Slower increases in permanent placement
Demand for staff reaches 17-month high
Availability of permanent candidates drops at faster pace
Employers are crying out for people to fill vacancies. Fewer candidates are available in all regions, and this is dampening jobs growth.
If businesses can’t find the people they need they will outsource abroad, automate activity or shut up shop, resulting in fewer jobs available to UK nationals.
The NHS is already in turmoil because it doesn’t have enough staff and the government’s decision to prioritise immigration control over the economy in their EU negotiations means that finding candidates will become yet more difficult in the future.
We agree that more can be done to encourage under-represented groups into work, including disabled people, single parents and older workers. But the idea that this will resolve the talent shortage is pie in the sky…REC Chief Exec – Kevin Green
Permanent placements increase at softest pace in four months
January data signalled a further marked increase in permanent staff placements, despite the rate of growth easing to its slowest since September 2016.
Candidate availability continues to tighten…
There seems to be a drop in candidate availability at the start of 2017.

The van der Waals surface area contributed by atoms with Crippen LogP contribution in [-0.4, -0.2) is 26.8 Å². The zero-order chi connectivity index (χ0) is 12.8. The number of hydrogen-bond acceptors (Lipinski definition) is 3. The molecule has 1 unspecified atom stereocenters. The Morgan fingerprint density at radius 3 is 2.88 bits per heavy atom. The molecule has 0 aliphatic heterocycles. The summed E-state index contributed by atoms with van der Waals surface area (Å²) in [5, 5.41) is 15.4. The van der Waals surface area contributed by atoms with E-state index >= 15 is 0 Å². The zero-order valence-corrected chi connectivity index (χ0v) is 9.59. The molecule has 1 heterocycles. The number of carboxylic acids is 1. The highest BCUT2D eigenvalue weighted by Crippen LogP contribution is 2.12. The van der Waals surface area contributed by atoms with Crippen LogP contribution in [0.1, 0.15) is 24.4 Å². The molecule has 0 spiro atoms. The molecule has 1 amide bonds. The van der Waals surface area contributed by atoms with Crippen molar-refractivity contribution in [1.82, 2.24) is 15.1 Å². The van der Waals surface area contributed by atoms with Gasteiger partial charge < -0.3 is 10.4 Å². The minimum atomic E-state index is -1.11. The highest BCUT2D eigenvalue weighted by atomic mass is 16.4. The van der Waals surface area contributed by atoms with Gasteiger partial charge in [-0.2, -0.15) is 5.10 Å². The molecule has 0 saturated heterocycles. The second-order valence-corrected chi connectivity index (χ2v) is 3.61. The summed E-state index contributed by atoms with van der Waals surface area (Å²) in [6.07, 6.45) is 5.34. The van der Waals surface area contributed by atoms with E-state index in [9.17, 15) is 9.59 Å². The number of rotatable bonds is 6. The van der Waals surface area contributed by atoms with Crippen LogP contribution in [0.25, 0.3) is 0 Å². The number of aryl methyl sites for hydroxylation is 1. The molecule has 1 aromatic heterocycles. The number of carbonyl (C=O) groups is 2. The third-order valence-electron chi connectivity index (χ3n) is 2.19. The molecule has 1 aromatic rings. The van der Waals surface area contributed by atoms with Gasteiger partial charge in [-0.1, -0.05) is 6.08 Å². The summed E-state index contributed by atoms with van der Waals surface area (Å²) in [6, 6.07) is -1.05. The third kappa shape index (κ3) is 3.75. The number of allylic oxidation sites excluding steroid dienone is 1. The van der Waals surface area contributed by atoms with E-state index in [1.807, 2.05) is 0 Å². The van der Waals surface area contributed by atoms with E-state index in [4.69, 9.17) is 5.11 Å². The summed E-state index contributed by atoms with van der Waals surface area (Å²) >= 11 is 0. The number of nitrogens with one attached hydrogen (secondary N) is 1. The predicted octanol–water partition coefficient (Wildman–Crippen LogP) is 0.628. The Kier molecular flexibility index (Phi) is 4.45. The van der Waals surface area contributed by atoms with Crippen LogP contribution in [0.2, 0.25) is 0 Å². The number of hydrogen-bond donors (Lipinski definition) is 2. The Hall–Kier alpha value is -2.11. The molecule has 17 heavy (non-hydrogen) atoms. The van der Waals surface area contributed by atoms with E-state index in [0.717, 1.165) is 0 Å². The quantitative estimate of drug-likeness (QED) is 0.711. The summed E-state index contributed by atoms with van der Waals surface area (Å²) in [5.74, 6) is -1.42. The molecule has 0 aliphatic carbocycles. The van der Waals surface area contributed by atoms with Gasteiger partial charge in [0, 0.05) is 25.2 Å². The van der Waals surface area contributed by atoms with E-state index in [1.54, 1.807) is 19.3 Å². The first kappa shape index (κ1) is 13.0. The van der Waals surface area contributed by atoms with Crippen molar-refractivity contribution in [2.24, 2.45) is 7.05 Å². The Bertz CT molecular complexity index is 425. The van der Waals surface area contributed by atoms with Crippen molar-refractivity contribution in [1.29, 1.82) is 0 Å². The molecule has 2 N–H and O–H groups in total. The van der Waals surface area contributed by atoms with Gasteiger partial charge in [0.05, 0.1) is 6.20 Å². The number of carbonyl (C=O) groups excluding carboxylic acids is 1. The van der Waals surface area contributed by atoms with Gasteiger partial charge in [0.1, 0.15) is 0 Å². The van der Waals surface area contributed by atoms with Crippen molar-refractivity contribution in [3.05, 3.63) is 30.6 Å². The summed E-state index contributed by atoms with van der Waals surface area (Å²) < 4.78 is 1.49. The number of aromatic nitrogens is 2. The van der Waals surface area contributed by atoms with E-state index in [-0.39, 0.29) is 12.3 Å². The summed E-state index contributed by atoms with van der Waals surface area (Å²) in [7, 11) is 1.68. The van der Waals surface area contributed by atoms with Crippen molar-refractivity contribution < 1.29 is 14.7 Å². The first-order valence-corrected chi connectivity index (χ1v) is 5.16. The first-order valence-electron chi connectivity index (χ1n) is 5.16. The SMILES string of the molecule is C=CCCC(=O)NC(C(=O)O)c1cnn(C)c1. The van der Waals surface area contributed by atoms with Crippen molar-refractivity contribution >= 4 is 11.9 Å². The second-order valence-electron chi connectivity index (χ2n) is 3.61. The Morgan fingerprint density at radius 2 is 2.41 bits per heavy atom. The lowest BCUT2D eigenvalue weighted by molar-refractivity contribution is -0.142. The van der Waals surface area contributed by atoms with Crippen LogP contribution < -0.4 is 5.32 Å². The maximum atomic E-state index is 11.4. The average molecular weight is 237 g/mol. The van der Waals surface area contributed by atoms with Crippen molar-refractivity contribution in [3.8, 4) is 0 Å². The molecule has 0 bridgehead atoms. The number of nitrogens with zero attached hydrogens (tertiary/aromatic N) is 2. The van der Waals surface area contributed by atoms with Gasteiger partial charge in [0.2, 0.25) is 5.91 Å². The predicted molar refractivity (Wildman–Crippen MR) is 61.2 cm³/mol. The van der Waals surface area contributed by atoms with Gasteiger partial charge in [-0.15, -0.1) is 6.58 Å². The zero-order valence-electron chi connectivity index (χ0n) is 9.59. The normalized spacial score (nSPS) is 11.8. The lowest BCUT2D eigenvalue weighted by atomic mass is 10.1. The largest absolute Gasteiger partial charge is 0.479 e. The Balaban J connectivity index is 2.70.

…contributing to further upward pressure on pay
Permanent staff starting salaries increased at a sharp and accelerated pace in January, with the rate of inflation the quickest in nine months. At the same time, growth in temp pay rates weakened from December’s seven-month record.
Thanks to HIS Markit
Key points from the December survey:
- Slightly weaker rise in permanent placements…
- Candidate availability declines at weakest pace for over three years
Growth in permanent staff placements softens slightly…
A further increase in permanent staff placements during December, though the rate of growth softened slightly from November’s nine-month peak.
Softer decline in candidate availability
The availability of candidates continued to decline at the end of the year, albeit at the weakest rate in over three years.
Sustained upward pressure on pay
Starting salaries for successful candidates placed in permanent jobs continued to increase in December. Though solid, the rate of growth was the slowest seen for five months.
The jobs market continues to beat expectations as we begin the New Year. More people are finding jobs each month, and demand for staff is growing. We’ve seen two months of growth in London, which is particularly encouraging following a difficult period between the EU referendum and October.
The big question for 2017 is about how employers will fill vacancies. The unemployment rate is at a record low and candidate availability for temporary jobs has been getting worse for the last three and a half years.